Green Book

Review by Adam Woodward @AWLies

Directed by

Peter Farrelly

Starring

Linda Cardellini Mahershala Ali Viggo Mortensen

Anticipation.

A buddy comedy starring two of America’s best actors, from one half of the Farrelly brothers.

Enjoyment.

Ali and Mortensen are superb.

In Retrospect.

Just enough (laughing) gas in the tank to merit its two-hour runtime.

Viggo Mortensen and Mahershala Ali embark on a tour of the Jim Crow south in Peter Farrelly’s crowd-pleasing buddy comedy.

You haven’t heard someone do a Noo Yoik accent until you’ve heard Viggo Mortensen do a Noo Yoik accent. In Green Book, the famously erudite, naturalistic screen actor drops his vowels (and piles on what looks to be about 50lbs) to play a gristly, larger-than-life Italian-American meatball called Frank Anthony Vallelonga – nicknamed Tony Lip because of his powers of persuasion.

He may not be the most cultured or well-spoken fellow, but Tony is a first-rate talker, and his superlative bullshitting ability comes in especially handy in his capacity as a bouncer at the Copacabana, the legendary New York nightclub made famous by Sammy and Sinatra and immortalised by Manilow and Marty.

It’s the early 1960s, a time when the mob ruled Manhattan and all men like Tony needed to get by was a smart mouth and a sweet right hook. He’s streetwise enough to keep out of trouble and provide for doting stay-at-home wife Dolores (Linda Cardellini) and their two young kids. But when the Copa is suddenly closed for “refurbishments”, Tony is left seeking other means of employment.

The film appears to be steering towards fish-out-of-water comedy, only to take a sharp left turn into odd couple/buddy comedy territory as Tony is hired by black virtuoso pianist Don Shirley (Mahershala Ali) to be his private chauffeur on an eight-week concert tour. The catch is that Shirley’s proposed route will take the pair right through Jim Crow country.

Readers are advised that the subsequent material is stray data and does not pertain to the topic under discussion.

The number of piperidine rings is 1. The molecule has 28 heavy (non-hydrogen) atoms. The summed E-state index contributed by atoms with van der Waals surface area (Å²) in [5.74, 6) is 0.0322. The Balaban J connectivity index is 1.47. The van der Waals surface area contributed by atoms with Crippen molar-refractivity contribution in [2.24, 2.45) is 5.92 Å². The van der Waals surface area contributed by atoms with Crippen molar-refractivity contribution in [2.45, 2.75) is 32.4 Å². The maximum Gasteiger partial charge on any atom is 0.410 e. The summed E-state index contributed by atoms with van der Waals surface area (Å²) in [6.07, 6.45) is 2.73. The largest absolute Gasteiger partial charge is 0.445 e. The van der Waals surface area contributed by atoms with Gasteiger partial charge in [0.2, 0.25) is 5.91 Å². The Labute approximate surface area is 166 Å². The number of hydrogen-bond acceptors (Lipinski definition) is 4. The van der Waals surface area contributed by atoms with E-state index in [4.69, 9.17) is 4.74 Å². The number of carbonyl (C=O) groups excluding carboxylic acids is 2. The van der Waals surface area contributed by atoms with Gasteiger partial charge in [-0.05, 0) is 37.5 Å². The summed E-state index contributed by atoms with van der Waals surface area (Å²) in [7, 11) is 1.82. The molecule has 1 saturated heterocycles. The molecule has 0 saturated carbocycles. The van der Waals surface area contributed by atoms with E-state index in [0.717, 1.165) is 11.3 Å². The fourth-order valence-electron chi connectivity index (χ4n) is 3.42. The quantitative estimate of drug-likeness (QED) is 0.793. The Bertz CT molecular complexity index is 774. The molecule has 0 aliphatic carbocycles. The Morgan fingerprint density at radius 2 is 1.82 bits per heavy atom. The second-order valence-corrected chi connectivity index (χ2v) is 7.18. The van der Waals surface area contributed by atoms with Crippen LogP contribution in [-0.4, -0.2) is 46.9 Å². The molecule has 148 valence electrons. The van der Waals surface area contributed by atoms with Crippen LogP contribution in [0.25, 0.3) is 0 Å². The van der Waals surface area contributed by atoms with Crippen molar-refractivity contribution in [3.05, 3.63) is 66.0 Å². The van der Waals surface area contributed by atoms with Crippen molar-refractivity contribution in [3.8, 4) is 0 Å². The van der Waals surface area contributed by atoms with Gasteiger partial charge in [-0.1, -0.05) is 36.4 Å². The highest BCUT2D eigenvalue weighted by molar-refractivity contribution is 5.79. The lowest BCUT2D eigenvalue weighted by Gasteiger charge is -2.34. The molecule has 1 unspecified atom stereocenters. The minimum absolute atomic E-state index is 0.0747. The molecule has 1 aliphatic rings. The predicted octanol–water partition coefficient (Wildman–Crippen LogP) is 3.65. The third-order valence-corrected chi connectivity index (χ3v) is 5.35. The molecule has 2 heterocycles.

The title of this true story refers to ‘The Negro Motorist Green Book’, a real-life travel guide published between 1936-1966 which listed African-American-friendly motels, restaurants and service stations in states where segregation was still in effect. The journey our unlikely double act embark on is both literal and metaphorical, as they experience the Deep South in all its natural splendour and ideological ugliness while gradually beginning to see the world through the other’s eyes.

Initially the cultural and intellectual gap between these men seems insurmountable: Don is buttoned-down, well-read and can play Liszt without breaking a sweat; Tony swears, smokes and is visibly stunned when his boss is unable to identify Little Richard or Aretha Franklin on the car radio. But they learn to get along and soon realise that, in fact, they are not so different.

If you’re imagining a sort of crude mash-up of My Fair Lady and a race-swapped Driving Miss Daisy, well, you’re not far off. Green Book is an old-fashioned crowd-pleaser with good intentions that subverts a number of lazy stereotypes while reinforcing others. Tellingly, the script (co-written by Tony’s son Nick) fills in far more of Tony’s background than it does Don’s, who is depicted as a gifted misfit and stubborn loner: estranged from his brother, rejected by his “own people” and viewed as a lower class of citizen by white southerners.

While this allows for some affecting dramatic moments, with Ali once again proving himself to be a performer of rare emotional integrity, it means we’re ultimately left with a rather sketchy picture of one of the greatest and most underappreciated black musicians of his generation. This is another lark-filled road movie from the director of Dumb and Dumber and Me, Myself & Irene – and it’s no less problematic.

Published 30 Jan 2019

Tags: Linda Cardellini Mahershala Ali Peter Farrelly Viggo Mortensen

Anticipation.

A buddy comedy starring two of America’s best actors, from one half of the Farrelly brothers.

Enjoyment.

Ali and Mortensen are superb.

In Retrospect.

Just enough (laughing) gas in the tank to merit its two-hour runtime.

Related Reviews

Mahershala Ali: ‘There’s been a systematic diminishing of voices of colour’

By Rowan Woods

One half of the cross-country buddy comedy Green Book muses on changing political attitudes in Hollywood.

How BlacKkKlansman joins the dots between our racist past and present

By Kambole Campbell

Like Do the Right Thing and Bamboozled before it, Spike Lee’s film is a wake up call to white America.

True Detective Season 3 review – Mahershala Ali shines as winning formula returns

By Emma Fraser

Series creator Nic Pizzolatto hopes to recapture that debut magic, and he’s found the perfect man for the job.

What are you looking for?

Little White Lies Logo

About Little White Lies

Little White Lies was established in 2005 as a bi-monthly print magazine committed to championing great movies and the talented people who make them. Combining cutting-edge design, illustration and journalism, we’ve been described as being “at the vanguard of the independent publishing movement.” Our reviews feature a unique tripartite ranking system that captures the different aspects of the movie-going experience. We believe in Truth & Movies.

Editorial

Design

Sign up to our newsletter to hear more from team LWLies